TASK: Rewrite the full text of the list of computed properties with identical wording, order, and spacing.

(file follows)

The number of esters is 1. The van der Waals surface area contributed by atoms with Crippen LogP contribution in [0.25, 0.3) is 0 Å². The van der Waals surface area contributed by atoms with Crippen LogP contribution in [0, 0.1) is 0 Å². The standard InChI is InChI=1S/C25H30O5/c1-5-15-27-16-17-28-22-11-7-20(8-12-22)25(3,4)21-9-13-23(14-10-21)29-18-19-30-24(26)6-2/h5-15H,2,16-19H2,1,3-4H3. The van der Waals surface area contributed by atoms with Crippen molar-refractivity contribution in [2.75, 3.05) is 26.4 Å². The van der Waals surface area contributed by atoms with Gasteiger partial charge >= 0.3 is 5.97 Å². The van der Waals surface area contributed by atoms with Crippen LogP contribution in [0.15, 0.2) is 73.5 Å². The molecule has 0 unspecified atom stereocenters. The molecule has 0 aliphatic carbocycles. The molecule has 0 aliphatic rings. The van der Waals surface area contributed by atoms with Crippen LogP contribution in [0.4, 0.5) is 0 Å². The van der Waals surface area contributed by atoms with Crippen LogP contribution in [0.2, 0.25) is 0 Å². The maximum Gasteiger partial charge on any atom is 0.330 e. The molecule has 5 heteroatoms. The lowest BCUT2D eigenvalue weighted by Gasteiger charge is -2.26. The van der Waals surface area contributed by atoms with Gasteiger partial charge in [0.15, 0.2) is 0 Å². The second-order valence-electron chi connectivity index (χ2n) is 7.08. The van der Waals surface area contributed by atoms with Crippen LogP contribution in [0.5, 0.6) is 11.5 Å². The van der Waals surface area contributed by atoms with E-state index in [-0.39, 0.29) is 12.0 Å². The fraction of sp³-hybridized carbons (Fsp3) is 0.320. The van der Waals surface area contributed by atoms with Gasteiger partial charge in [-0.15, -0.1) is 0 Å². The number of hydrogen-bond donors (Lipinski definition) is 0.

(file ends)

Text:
The number of esters is 1. The van der Waals surface area contributed by atoms with Crippen LogP contribution in [0.25, 0.3) is 0 Å². The van der Waals surface area contributed by atoms with Crippen LogP contribution in [0, 0.1) is 0 Å². The standard InChI is InChI=1S/C25H30O5/c1-5-15-27-16-17-28-22-11-7-20(8-12-22)25(3,4)21-9-13-23(14-10-21)29-18-19-30-24(26)6-2/h5-15H,2,16-19H2,1,3-4H3. The van der Waals surface area contributed by atoms with Crippen molar-refractivity contribution in [2.75, 3.05) is 26.4 Å². The van der Waals surface area contributed by atoms with Gasteiger partial charge >= 0.3 is 5.97 Å². The van der Waals surface area contributed by atoms with Crippen LogP contribution in [0.15, 0.2) is 73.5 Å². The molecule has 0 unspecified atom stereocenters. The molecule has 0 aliphatic carbocycles. The molecule has 0 aliphatic rings. The van der Waals surface area contributed by atoms with Crippen LogP contribution in [0.4, 0.5) is 0 Å². The van der Waals surface area contributed by atoms with Crippen LogP contribution in [0.2, 0.25) is 0 Å². The maximum Gasteiger partial charge on any atom is 0.330 e. The molecule has 5 heteroatoms. The lowest BCUT2D eigenvalue weighted by Gasteiger charge is -2.26. The van der Waals surface area contributed by atoms with Gasteiger partial charge in [0.15, 0.2) is 0 Å². The second-order valence-electron chi connectivity index (χ2n) is 7.08. The van der Waals surface area contributed by atoms with Crippen LogP contribution in [0.5, 0.6) is 11.5 Å². The van der Waals surface area contributed by atoms with E-state index in [-0.39, 0.29) is 12.0 Å². The fraction of sp³-hybridized carbons (Fsp3) is 0.320. The van der Waals surface area contributed by atoms with Gasteiger partial charge in [-0.15, -0.1) is 0 Å². The number of hydrogen-bond donors (Lipinski definition) is 0.